Death Sentence
Six bullets in the gun … Six degrees of Kevin Bacon … Coincidence? I think not.

Theatrical Release Date: 08/31/2007
Director: James Wan
Cast: Kevin Bacon, Garrett Hedlund, Kelly Preston, Aisha Tyler, John Goodman

Adapted from author Brian Garfield’s novel, “Death Sentence” makes a lot more sense once you look into the past work of Garfield and director James Wan.

Wan probably is better known, as he directed “Saw”. This basically lets the audience know that Wan knows how to do bloody.

Garfield wrote the “Death Wish” novels that were so gloriously brought to life on-screen via Charles Bronson. Apparently, Garfield loves the word ‘Death’ and he loves when one man takes on a gang and mows them down with an assortment of firearms.

Add Wan and Garfield’s talents together and you get “Death Sentence”, only instead of using Bronson (which would necessitate some very strong smelling salts), they cast Kevin Bacon.

Bacon has seemingly made a conscious decision to do darker films lately, most notably in “The Woodsman” and “Mystic River”. Of course, there’s also “Hollow Man” to reminisce about but if you’re wondering, no he never turns invisible in this film.

In “Death Sentence”, Bacon plays the stereotypical, successful white-collar father, with a beautiful wife and two good kids. Coming home late one night with his eldest son, he stops for gas in a bad neighborhood and a gang of ne’er-do-wells downsize his family.

Instead of trusting the justice system, which seems to be failing him, Bacon decides to go vigilante on their asses and brings us along for the ride.

It is exactly this aspect of the film that in looking back on Garfield’s work, I completely see how this would have been “Death Wish V” if Bronson were still with us.

All of the broad plot points for a film of this genre are there. Bacon murders one gang member, who of course turns out to be the leader’s little brother. A blood feud erupts and all bets are off.

The action is all done fairly well and Wan’s gory expertise came in handy for much of Bacon’s shotgun work. If you just want to see people get the crap kicked out of them and have their bodies used as target practice, then this film is for you.

If you’re like me, you need a little more however and here’s where I can let my critical side come out and play.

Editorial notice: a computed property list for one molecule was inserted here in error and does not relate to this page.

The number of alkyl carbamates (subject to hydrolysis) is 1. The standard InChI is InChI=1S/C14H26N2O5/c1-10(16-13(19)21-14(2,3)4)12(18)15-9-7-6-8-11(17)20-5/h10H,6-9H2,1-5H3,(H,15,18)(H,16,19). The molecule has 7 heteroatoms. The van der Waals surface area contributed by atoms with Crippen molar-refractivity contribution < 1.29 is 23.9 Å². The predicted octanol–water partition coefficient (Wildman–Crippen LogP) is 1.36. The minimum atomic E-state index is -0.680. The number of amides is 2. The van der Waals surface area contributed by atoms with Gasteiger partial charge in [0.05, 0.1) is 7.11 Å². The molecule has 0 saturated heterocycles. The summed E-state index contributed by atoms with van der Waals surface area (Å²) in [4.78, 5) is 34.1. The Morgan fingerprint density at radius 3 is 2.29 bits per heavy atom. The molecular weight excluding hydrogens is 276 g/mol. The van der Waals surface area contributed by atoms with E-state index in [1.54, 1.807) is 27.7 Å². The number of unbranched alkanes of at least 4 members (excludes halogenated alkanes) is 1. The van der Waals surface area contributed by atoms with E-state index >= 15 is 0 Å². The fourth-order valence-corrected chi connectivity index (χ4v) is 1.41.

First off, there’s a terribly simplistic and poor portrayal of the police. Aisha Tyler plays the detective assigned to the case and she obviously sees that Bacon has gone vigilante. Instead of locking him up, she basically says, “you shouldn’t have started a war … now you’re probably going to die”. Charming.

Also, at one point, Bacon escapes her custody so he can continue his war on terror. Now pay attention because I’m only going to write this once.

Once Bacon gets loose, he goes and buys guns so he can lay waste to the competition. Seems sensible.

Then he takes them back to his home to load up and pulls a Natalie Portman and shaves off his hair in a terribly anticlimactic scene.

Now, I’m no detective but if someone flees custody, shouldn’t I watch their home? How is it that there isn’t a cop waiting there for him since he was on foot and injured and they probably have cars to get around the city in?

That aside, Bacon goes on to the gang’s lair and exacts revenge. It’s pretty standard stuff for a film like this … or is it?

I don’t want to give too much away (though I can’t say I really recommend this film so I’m not sure if matters) but in its defense, “Death Sentence” does do a nice job of not playing it totally PC, killing some people that normally would be taboo for a mainstream film and I was honestly surprised by Bacon’s initial encounter with the kid responsible for killing his son.

Still, the tone of the film is up and down and there’s some terribly mismatched music that undercuts the gravity of the scenes.

Also, the screening audience I was with spent half of the time laughing at what should be considered somber scenes and the other half cheering on the violence. I honestly thought I was caught in some twisted version of “Idiocracy” as I’m not sure if the collective IQ around me would be enough to score well on the SAT … but sadly, I’m sure they’ll breed.

All of that said, “Death Sentence” just doesn’t deliver and I’m giving it a 2 out of 5. There are some nice, violent moments but the sum of its parts doesn’t seem to fit together. Maybe the upcoming “The Brave One” where Jodie Foster plays the female version of Charles Bronson will do a better job of it. Stranger things have happened.